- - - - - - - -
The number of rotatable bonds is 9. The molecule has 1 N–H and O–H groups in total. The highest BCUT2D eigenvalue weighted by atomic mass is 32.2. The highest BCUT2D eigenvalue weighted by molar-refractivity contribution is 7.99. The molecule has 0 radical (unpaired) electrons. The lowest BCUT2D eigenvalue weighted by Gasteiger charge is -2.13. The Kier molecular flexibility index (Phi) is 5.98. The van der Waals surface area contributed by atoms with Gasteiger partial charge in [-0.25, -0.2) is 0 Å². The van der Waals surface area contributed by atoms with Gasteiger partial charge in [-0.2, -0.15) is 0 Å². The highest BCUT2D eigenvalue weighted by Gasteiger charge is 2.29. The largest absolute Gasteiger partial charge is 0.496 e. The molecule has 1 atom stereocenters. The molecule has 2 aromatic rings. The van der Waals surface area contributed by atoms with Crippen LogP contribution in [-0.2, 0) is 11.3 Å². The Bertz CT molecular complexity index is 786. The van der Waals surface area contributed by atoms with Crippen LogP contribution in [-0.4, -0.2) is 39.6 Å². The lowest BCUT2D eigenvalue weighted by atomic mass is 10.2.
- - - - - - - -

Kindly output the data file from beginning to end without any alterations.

The number of rotatable bonds is 9. The molecule has 1 N–H and O–H groups in total. The highest BCUT2D eigenvalue weighted by atomic mass is 32.2. The highest BCUT2D eigenvalue weighted by molar-refractivity contribution is 7.99. The molecule has 0 radical (unpaired) electrons. The lowest BCUT2D eigenvalue weighted by Gasteiger charge is -2.13. The Kier molecular flexibility index (Phi) is 5.98. The van der Waals surface area contributed by atoms with Gasteiger partial charge in [-0.25, -0.2) is 0 Å². The van der Waals surface area contributed by atoms with Gasteiger partial charge in [-0.2, -0.15) is 0 Å². The highest BCUT2D eigenvalue weighted by Gasteiger charge is 2.29. The largest absolute Gasteiger partial charge is 0.496 e. The molecule has 1 atom stereocenters. The molecule has 2 aromatic rings. The van der Waals surface area contributed by atoms with Crippen LogP contribution in [-0.2, 0) is 11.3 Å². The Bertz CT molecular complexity index is 786. The van der Waals surface area contributed by atoms with Crippen LogP contribution in [-0.4, -0.2) is 39.6 Å². The lowest BCUT2D eigenvalue weighted by atomic mass is 10.2.